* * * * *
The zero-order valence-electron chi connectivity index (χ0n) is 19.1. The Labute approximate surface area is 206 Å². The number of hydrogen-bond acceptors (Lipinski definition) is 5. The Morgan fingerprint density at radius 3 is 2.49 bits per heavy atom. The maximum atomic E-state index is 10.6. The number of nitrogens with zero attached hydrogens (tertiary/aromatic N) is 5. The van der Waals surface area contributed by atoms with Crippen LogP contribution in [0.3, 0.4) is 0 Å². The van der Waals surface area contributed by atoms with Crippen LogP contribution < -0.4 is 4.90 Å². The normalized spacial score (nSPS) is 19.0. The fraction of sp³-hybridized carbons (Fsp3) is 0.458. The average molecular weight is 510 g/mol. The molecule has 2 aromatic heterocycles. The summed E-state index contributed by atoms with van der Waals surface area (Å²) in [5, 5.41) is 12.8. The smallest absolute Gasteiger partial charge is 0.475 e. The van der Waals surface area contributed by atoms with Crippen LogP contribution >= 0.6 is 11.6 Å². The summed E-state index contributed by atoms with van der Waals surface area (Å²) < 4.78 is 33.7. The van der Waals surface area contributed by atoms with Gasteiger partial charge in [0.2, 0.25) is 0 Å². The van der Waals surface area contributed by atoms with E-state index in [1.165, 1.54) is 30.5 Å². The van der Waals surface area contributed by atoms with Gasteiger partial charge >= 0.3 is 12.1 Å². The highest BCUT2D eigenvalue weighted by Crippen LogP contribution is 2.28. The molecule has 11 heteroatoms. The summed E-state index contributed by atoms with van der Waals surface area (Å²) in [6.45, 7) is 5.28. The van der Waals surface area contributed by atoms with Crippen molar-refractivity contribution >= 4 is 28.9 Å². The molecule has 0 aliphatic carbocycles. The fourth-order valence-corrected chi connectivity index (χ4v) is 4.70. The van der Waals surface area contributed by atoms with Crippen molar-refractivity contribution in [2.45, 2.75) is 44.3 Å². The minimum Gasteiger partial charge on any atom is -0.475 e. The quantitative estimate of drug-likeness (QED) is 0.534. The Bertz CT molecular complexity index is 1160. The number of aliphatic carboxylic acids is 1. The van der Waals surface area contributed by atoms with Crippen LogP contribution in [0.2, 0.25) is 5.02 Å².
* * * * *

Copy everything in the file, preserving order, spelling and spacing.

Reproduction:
The zero-order valence-electron chi connectivity index (χ0n) is 19.1. The Labute approximate surface area is 206 Å². The number of hydrogen-bond acceptors (Lipinski definition) is 5. The Morgan fingerprint density at radius 3 is 2.49 bits per heavy atom. The maximum atomic E-state index is 10.6. The number of nitrogens with zero attached hydrogens (tertiary/aromatic N) is 5. The van der Waals surface area contributed by atoms with Crippen LogP contribution in [0.3, 0.4) is 0 Å². The van der Waals surface area contributed by atoms with Crippen LogP contribution < -0.4 is 4.90 Å². The normalized spacial score (nSPS) is 19.0. The fraction of sp³-hybridized carbons (Fsp3) is 0.458. The average molecular weight is 510 g/mol. The molecule has 2 aromatic heterocycles. The summed E-state index contributed by atoms with van der Waals surface area (Å²) in [5, 5.41) is 12.8. The smallest absolute Gasteiger partial charge is 0.475 e. The van der Waals surface area contributed by atoms with Crippen LogP contribution >= 0.6 is 11.6 Å². The summed E-state index contributed by atoms with van der Waals surface area (Å²) < 4.78 is 33.7. The van der Waals surface area contributed by atoms with Gasteiger partial charge in [0.2, 0.25) is 0 Å². The van der Waals surface area contributed by atoms with E-state index in [1.165, 1.54) is 30.5 Å². The van der Waals surface area contributed by atoms with Gasteiger partial charge >= 0.3 is 12.1 Å². The highest BCUT2D eigenvalue weighted by Crippen LogP contribution is 2.28. The molecule has 11 heteroatoms. The summed E-state index contributed by atoms with van der Waals surface area (Å²) in [6.45, 7) is 5.28. The van der Waals surface area contributed by atoms with Crippen molar-refractivity contribution >= 4 is 28.9 Å². The molecule has 0 aliphatic carbocycles. The fourth-order valence-corrected chi connectivity index (χ4v) is 4.70. The van der Waals surface area contributed by atoms with Crippen molar-refractivity contribution in [2.45, 2.75) is 44.3 Å². The minimum Gasteiger partial charge on any atom is -0.475 e. The quantitative estimate of drug-likeness (QED) is 0.534. The Bertz CT molecular complexity index is 1160. The number of aliphatic carboxylic acids is 1. The van der Waals surface area contributed by atoms with Crippen LogP contribution in [0.2, 0.25) is 5.02 Å².